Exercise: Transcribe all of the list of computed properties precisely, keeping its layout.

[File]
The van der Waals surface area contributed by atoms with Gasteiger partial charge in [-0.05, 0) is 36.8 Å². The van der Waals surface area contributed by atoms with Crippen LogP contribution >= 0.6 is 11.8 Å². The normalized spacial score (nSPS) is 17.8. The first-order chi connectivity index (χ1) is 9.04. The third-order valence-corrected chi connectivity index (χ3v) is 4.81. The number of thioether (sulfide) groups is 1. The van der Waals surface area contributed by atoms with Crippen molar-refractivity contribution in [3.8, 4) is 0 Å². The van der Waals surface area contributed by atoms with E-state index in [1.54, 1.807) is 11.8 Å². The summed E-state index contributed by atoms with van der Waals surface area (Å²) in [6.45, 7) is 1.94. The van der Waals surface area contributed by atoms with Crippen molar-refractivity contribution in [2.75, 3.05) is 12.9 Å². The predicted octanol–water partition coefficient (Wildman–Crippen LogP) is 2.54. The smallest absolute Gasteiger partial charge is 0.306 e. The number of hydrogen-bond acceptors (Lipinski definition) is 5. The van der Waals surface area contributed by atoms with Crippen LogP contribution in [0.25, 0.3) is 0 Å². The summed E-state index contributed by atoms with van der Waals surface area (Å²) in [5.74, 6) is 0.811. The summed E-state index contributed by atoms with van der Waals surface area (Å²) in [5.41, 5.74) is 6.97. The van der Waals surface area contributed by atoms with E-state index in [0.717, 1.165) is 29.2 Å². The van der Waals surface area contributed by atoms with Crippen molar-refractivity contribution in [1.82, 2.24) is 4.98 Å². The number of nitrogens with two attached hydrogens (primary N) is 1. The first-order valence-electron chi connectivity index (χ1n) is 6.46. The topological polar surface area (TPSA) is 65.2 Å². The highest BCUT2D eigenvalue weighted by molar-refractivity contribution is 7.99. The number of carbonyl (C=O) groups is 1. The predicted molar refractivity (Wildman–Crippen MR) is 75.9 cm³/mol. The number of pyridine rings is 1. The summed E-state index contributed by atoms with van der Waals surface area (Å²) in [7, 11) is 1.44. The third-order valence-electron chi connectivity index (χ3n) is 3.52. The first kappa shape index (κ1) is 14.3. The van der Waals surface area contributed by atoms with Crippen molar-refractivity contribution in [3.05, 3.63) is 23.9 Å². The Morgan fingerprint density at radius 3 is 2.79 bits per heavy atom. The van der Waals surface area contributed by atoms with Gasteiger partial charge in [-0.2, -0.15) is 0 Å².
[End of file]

The van der Waals surface area contributed by atoms with Gasteiger partial charge in [-0.05, 0) is 36.8 Å². The van der Waals surface area contributed by atoms with Crippen LogP contribution >= 0.6 is 11.8 Å². The normalized spacial score (nSPS) is 17.8. The first-order chi connectivity index (χ1) is 9.04. The third-order valence-corrected chi connectivity index (χ3v) is 4.81. The number of thioether (sulfide) groups is 1. The van der Waals surface area contributed by atoms with Crippen molar-refractivity contribution in [3.8, 4) is 0 Å². The van der Waals surface area contributed by atoms with E-state index in [1.54, 1.807) is 11.8 Å². The summed E-state index contributed by atoms with van der Waals surface area (Å²) in [6.45, 7) is 1.94. The van der Waals surface area contributed by atoms with Crippen molar-refractivity contribution in [2.75, 3.05) is 12.9 Å². The predicted octanol–water partition coefficient (Wildman–Crippen LogP) is 2.54. The smallest absolute Gasteiger partial charge is 0.306 e. The number of hydrogen-bond acceptors (Lipinski definition) is 5. The van der Waals surface area contributed by atoms with Crippen LogP contribution in [0.25, 0.3) is 0 Å². The summed E-state index contributed by atoms with van der Waals surface area (Å²) in [5.74, 6) is 0.811. The summed E-state index contributed by atoms with van der Waals surface area (Å²) in [5.41, 5.74) is 6.97. The van der Waals surface area contributed by atoms with E-state index in [0.717, 1.165) is 29.2 Å². The van der Waals surface area contributed by atoms with Crippen molar-refractivity contribution in [1.82, 2.24) is 4.98 Å². The number of nitrogens with two attached hydrogens (primary N) is 1. The first-order valence-electron chi connectivity index (χ1n) is 6.46. The topological polar surface area (TPSA) is 65.2 Å². The highest BCUT2D eigenvalue weighted by molar-refractivity contribution is 7.99. The number of carbonyl (C=O) groups is 1. The predicted molar refractivity (Wildman–Crippen MR) is 75.9 cm³/mol. The number of pyridine rings is 1. The summed E-state index contributed by atoms with van der Waals surface area (Å²) in [7, 11) is 1.44. The third-order valence-electron chi connectivity index (χ3n) is 3.52. The first kappa shape index (κ1) is 14.3. The van der Waals surface area contributed by atoms with Crippen molar-refractivity contribution in [3.05, 3.63) is 23.9 Å². The Morgan fingerprint density at radius 3 is 2.79 bits per heavy atom. The van der Waals surface area contributed by atoms with Gasteiger partial charge in [-0.2, -0.15) is 0 Å².